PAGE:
How would you account for the differences in skin colour?

Jump to Last Post 1-11 of 11 discussions (11 posts)
  1. Africanus profile image60
    Africanusposted 12 years ago

    How would you account for the differences in skin colour?

  2. christianajohan profile image56
    christianajohanposted 12 years ago

    Skin color for me doesn't matter at all. What matter is the character.

    If we try to remove every skin of any race, we all have the same muscle color, bone color and blood color.

    Worldly matters are to be ignored, eternal matters are to be considered everyday of our lives.

    You can read some of my articles about: Life with Purpose

    This is very interesting.

  3. profile image0
    shazwellynposted 12 years ago

    Pure genetic traits and environment. 

    People, whether genetically fairer than others, will darken in sunny conditions.  This is natural and right.  However, we are all also genetically predisposed to the colour of our skin for which we are born with.  This is perfectly natural and right too. 

    As homeosapians have evolved and changed over time, we have adapted to our environments.  This is a natural survival gene kept within the gene pool of families, handed down from generation to generation over time.  Those fairer skin, for example, were probably more likely to either darken or die out from diseases of harmful sun rays in hot climates.  Those with high melantonine levels (associated with skin pigmentation) genetics, therefore, were more likely to survive the sun's effects and live longer, thereby breeding stronger genetic stock associated with skin.

    On the other side, those with fairer skin were probably more adapt to colder climates and thrived when the sun wasnt as harmful compared to hot climates.  They then breed more, thereby favouring within a culture the paler skins.

    Food also has a lot to do with skin colour and tones.  A healthy diet, for example, rich in fish and olive oils, can help with sun protection and the overall look of the complexion: … wel-Cancer

  4. KrystalD profile image67
    KrystalDposted 12 years ago

    I have pondered this question many times from a more philosophical point of view. My thoughts led me to the conclusion that it is an exercise in tolerance and cooperation wink I also just wonder if the beautiful colors are for pure aesthitic value. I think it reflects the diversity we see in nature.

  5. Sky9106 profile image66
    Sky9106posted 12 years ago

    Great question ,caused quite a lot of headche in my younger days. There again, if I knew then what I know now . Jackpots are not that easy to hit , that's also a dream.
    From the worlds best scientist , it started out the dark pigmentation of what he believed was the color of the original man and as they moved out of the hot climate of Africa, and into the colder regions, for food or whatever reasons, over time the pigmentation changed because of the effect of the weather.
    I recently looked at a program they were showing about hair on skin , its uses and why humans was once hairy and then dropped hair to later take it from the animals.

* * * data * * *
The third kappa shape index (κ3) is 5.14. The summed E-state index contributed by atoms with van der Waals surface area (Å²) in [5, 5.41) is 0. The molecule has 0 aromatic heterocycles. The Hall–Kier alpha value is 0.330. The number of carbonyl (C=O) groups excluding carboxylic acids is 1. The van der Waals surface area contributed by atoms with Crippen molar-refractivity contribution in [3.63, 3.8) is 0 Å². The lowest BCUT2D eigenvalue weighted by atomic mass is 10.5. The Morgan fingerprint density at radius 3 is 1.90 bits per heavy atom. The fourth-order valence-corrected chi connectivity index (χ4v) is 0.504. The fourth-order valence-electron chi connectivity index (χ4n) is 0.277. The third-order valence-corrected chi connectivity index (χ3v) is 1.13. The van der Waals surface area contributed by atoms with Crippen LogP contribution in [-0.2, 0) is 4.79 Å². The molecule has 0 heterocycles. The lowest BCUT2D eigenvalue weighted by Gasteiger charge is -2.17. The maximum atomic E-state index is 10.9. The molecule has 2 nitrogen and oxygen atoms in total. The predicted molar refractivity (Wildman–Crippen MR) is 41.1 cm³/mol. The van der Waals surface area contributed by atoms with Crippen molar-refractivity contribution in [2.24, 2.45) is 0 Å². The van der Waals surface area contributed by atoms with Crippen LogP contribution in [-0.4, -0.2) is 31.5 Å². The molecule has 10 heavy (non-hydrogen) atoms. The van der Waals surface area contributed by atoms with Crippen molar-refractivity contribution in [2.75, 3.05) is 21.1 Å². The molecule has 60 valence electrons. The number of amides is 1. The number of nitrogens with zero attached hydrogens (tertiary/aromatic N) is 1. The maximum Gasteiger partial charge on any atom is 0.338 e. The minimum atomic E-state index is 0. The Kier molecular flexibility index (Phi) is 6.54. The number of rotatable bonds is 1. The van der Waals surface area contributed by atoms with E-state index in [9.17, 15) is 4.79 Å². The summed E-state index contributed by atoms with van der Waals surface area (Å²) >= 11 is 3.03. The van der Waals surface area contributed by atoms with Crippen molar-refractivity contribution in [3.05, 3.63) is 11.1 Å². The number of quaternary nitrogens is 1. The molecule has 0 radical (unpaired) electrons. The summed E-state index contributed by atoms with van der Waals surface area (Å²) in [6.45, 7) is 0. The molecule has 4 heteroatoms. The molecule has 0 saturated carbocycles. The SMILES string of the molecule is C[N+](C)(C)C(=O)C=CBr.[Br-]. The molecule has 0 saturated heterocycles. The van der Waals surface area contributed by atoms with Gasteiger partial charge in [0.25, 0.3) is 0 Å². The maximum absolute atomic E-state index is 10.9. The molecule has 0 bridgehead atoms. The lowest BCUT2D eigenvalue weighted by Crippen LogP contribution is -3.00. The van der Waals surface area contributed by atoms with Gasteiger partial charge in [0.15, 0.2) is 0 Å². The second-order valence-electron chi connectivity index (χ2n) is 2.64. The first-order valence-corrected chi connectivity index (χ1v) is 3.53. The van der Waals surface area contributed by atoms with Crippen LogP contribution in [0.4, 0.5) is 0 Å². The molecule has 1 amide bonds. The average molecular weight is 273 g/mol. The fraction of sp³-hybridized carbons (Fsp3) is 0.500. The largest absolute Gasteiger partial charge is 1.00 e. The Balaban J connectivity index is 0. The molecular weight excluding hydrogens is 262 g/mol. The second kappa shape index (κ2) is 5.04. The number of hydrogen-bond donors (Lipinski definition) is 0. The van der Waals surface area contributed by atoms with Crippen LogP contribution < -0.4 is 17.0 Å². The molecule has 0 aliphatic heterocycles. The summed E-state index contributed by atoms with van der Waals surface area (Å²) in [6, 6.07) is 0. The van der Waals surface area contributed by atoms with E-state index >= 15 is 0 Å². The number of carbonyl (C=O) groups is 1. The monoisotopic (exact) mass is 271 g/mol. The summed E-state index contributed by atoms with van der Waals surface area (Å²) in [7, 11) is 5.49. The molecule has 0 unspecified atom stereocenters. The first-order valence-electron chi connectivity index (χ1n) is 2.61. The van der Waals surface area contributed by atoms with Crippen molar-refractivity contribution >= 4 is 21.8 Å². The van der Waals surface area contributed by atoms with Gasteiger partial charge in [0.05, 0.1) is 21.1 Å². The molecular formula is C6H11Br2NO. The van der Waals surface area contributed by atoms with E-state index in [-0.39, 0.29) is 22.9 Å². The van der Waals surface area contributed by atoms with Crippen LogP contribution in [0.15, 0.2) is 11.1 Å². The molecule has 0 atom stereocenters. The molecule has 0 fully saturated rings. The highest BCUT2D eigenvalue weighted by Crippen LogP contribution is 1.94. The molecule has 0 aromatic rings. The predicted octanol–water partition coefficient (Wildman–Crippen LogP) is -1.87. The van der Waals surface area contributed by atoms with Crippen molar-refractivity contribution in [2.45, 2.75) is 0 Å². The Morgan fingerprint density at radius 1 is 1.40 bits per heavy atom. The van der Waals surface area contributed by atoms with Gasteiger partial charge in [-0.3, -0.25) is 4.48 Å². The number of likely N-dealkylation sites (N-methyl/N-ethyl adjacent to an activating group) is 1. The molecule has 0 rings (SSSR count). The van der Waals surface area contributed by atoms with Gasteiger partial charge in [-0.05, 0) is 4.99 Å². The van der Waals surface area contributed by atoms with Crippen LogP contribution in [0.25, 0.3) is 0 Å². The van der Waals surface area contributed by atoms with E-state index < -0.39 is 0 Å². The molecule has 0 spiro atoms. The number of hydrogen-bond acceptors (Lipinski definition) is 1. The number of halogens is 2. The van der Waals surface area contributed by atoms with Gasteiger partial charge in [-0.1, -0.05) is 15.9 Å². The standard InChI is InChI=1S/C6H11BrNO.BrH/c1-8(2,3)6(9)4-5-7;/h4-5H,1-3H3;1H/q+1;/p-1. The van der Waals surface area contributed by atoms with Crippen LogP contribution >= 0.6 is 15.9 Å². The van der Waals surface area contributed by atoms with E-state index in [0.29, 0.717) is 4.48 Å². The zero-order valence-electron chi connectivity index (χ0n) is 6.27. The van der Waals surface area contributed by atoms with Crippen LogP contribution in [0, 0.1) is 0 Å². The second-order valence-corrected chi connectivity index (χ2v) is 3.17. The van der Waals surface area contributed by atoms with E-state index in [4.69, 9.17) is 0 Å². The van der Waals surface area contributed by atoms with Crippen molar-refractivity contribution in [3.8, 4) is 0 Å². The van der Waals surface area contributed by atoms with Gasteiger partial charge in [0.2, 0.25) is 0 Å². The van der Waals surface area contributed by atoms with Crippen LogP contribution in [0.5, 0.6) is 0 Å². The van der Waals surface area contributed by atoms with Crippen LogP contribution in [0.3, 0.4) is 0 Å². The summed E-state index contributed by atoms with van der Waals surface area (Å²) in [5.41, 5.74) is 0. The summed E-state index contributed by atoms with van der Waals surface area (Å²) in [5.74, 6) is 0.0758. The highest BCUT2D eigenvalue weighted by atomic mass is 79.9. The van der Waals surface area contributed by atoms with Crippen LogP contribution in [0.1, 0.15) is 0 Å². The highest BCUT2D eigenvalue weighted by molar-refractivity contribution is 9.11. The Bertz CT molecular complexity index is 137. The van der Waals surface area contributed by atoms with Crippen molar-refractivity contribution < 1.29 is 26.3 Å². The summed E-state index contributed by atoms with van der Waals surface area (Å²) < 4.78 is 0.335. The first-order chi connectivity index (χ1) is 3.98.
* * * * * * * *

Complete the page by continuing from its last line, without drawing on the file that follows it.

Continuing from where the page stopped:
Whatever we were are, and where ever we may have come from I urge very man to find and adhere to a solid belief, one free of excuses.
    Great question.

  6. profile image0
    MP50posted 12 years ago

    Does skin colour really matter, we are all in this same s..t together.

  7. CloudExplorer profile image77
    CloudExplorerposted 12 years ago

    There's a known thing called Melanin, and was a theory for a long time, considered by many scientist as well as historians to be the acceptance & absorption of sunlight in the skin of many natives worldwide. 
    The sun is powerful and certain walks of life may at one time or another have had the ability to absorb its energy using their skin, just as plants, trees, and many organism have the same adaptable ability in dealing with ultraviolet light or sun rays today. 
    Those groups of people who lacked such a potential defense mechanism from the suns violent rays most likely were living in a climate for 10's of 1000's of years in the cold & darker regions of the globe.  Thus no need for such a defense, because the suns rays isn't as violent in such habitats. 
    This was known as the Melanin theory, and isn't by any means the whole truth to it all. You can research further to see what findings people have discovered on it all. Good Luck on finding a better answer.
    Try wikidepia's definition on it all

  8. cobrien profile image61
    cobrienposted 12 years ago

    The sun and evolution affect skin color over an extended period of time. Heredity affects skin color from generation to generation.

  9. rajan jolly profile image92
    rajan jollyposted 12 years ago

    Skin colour depends on the amount of melaninin the skin. The more melanin the darker the skin and viceversa. The skin colour is dependent on the colour we are born and  environment affects in less to more percentage.
    Also comes into play the climate. the colder the surroundings one lives in the lighter the skin tends to become and viceversa.
    Sun causes the melanocytes to produce more melanin- the pigment that darkens the skin but protects it against the harmful rays of the sun. The more the melanin the more dark the skin. That's why we get sunburnt staying long hours in the sun.

  10. gauravamberkar profile image59
    gauravamberkarposted 12 years ago